This Christmas we’re treated to a stocking full of Christmas specials by the BBC. ITV on the other hand showed a load of Harry Potter films and Paul O’Grady doing something with dogs. The crown for the BBC’s Christmas day entertainment, or the fairy on the tree,  or the brandy sauce on the pudding, was Call the Midwife.  I’ll be honest I was only introduced to this drama a few Christmases ago when, like most people at Christmas time, I found myself at my parents’ watching what they wanted to. I knew of the programme’s existence but never got around to watching it. Earlier on Christmas day I had the joy of carving the turkey and extracting some extremely anaemic looking sausages from out of the bird’s cavity. Being squeamish about, well, basically everything from watching an operation on TV to handling raw meat, this experience had left me quite traumatised. As I settled down later in the evening with a tin of Quality Street and found myself watching Call the Midwife I was faced with several scenes reminiscent of my lunchtime experience as babies dropped out of humans like money out a Christmas card.

The thing about Call the Midwife is that it’s very nice and full of terribly, terribly nice posh people. There are also very poor people, but it’s the job of the terribly, terribly nice posh people to look after them.  I never saw the program when Miranda Hart was in it but I got the impression she was playing a terribly, terribly posh and was a terribly, terribly nice person. I had seen pictures of Trixie, the blonde one played by Helen George and I was surprised to find out when I watched the program that even the slapper was terribly, terribly posh and terribly, terribly nice; as was the ginger one who looked and sounded like Joanna Lumley; as was the young one and even the nuns were terribly, terribly nice.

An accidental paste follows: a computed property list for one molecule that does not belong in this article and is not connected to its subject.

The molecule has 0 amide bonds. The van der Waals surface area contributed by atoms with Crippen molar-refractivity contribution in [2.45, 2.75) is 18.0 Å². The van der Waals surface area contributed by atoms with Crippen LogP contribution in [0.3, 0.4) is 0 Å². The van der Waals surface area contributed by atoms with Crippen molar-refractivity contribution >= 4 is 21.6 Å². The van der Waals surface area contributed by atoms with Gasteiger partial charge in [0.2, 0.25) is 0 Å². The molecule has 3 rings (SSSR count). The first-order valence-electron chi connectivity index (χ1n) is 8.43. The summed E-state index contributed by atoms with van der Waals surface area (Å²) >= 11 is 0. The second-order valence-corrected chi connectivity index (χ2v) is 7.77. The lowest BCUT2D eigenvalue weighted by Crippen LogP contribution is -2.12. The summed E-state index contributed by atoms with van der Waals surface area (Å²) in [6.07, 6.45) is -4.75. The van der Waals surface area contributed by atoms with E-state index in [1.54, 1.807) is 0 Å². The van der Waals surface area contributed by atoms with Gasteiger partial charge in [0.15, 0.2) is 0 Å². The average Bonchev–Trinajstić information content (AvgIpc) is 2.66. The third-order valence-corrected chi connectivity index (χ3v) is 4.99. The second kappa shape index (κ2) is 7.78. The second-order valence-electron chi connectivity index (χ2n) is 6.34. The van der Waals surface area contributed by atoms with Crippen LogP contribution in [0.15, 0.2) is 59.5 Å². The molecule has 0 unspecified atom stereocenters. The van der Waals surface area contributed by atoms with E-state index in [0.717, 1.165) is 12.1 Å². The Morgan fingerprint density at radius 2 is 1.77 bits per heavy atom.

Normally the midwives spend their time in London’s East End being terribly terribly nice and terribly, terribly posh looking after the terribly, terribly poor people having terribly terrible births. On this occasion however the midwives went abroad. So this Christmas day we witnessed them being terribly, terribly nice and terribly, terribly posh to lots of terribly, terribly poor South Africans whilst also single-handedly trying to break down apartheid. By the end of the episode they had saved at the life of a doctor; rebuilt a pipeline and made a terribly terrible man have a change of heart and become terribly terribly good. Call the Midwife has always prided itself on its gritty realism compared to say Downton (none of the Granthams ever gave birth in a dirty hovel with Minty from EastEnders on the other side of the door) but like Downton, Midwife manages to conjure up that combination of a warm feeling tinged with the bit of self-satisfaction that we are not as poor as the terribly, terribly poor people from half a century ago.

The same could not be said for Mrs Brown’s Boys Christmas Special.  This again is a program which I was aware of but had always passed me by. Perhaps that was a good thing. Mrs Brown’s Boys makes no attempt to hide the workings behind the program. After its opening titles, we see the sets, we see the studio audience, we even see the director in the gallery. This isn’t so much of breaking the fourth wall as tearing it down, building a conservatory, inviting some of your mates around and doing an am dram show.